Does child support include all expenses regarding summer camps?
Typically, in Florida, summer camp is not included in the child support calculation, unless it is something that is required in lieu of other child care expenses. Child care costs are supposed to be included in child support calculations, although sometimes they are not, either intentionally or unintentionally.
If child care costs are included in child support and if you normally pay $125 per week for child care, and you have a summer camp that is going to cost about the same, then the child care cost would not be incurred while the child was in summer camp and there would be no change in child support or any additional monies exchanged. You would simply be paying the summer camp costs instead of the normal child care costs that are already calculated into the monthly child support amount.
However, if you normally have no child care costs, then summer camp would be considered an extracurricular activity. Typically, agreed upon extracurricular activities are shared 50/50 (depending on the parties relative incomes). However, unless the parties agree to this or unless a court has ordered this, then there is no legal requirement to contribute additional monies for the summer camp in addition to the already established child support amount.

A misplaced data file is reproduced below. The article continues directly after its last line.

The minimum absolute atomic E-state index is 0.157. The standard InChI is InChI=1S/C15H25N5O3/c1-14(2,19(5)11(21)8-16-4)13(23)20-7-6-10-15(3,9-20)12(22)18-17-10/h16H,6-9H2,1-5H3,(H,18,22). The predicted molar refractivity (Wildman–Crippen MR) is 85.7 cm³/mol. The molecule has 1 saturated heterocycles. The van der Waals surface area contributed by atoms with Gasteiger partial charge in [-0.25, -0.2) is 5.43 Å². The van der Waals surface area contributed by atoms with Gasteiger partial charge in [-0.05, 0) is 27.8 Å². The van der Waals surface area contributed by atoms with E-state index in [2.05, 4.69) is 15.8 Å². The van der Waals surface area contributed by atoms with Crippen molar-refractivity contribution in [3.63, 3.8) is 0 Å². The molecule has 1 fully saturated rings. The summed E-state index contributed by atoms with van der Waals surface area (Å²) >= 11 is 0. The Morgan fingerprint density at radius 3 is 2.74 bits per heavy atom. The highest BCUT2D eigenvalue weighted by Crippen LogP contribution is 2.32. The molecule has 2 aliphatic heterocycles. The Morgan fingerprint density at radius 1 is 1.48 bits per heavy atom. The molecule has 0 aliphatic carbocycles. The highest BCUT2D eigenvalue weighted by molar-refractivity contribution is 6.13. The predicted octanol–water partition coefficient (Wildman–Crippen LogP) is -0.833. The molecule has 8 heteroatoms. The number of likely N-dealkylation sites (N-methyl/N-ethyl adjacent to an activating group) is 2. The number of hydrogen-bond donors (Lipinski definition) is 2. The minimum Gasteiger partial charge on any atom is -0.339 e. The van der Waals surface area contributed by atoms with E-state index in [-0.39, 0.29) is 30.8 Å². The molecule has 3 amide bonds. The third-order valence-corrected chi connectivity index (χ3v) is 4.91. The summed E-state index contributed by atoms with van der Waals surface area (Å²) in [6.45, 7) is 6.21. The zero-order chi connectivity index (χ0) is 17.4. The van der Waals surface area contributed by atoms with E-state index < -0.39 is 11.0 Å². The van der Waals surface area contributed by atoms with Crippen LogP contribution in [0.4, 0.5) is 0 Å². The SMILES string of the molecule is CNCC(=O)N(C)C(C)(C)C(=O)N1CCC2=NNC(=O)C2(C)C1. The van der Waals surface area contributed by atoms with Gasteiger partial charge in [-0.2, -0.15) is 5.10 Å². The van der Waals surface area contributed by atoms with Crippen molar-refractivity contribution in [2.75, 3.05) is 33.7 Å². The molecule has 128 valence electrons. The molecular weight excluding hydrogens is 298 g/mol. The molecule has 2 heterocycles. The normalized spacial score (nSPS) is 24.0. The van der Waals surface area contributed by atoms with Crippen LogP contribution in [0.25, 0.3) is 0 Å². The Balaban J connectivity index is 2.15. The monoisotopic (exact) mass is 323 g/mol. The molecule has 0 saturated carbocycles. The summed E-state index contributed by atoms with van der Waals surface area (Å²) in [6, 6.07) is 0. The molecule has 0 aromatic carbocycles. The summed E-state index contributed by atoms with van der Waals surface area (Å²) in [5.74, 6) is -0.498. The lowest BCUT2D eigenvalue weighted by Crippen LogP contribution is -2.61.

My office offers free consultations if you would like to discuss this matter further.
If summer camp is child care, then the expense is a mandatory add-on in most states, with the cost split between the parents in proportion to their incomes. The reasoning is that the child care expense is an income-producing expense of the parent. Presumably, if the family remained intact, the parents would treat child care as a necessary cost of the family attributable to the children when both parents work. Therefore, the expense is one that is incurred for the benefit of the child which the parents should share. If the expense is not “child care,” but rather a discretionary expense, the cost may or may not have to be shared by the non-custodial parent, in the court’s discretion.
The primary factor the courts examine is whether the summer camp is essentially taking the place of necessary child care, i.e., is the custodial parent working or going to school. The courts also examine the necessity of child care. Thus, if a “child” is old enough to go without child care, the cost of summer camp is not considered child care. Of course, even if summer camp is not a “child care” expense, the cost can still be ordered by the court as a necessary for the "best interest of the child".
As always it is best to consult with an attorney in your area for specific state law on the issue.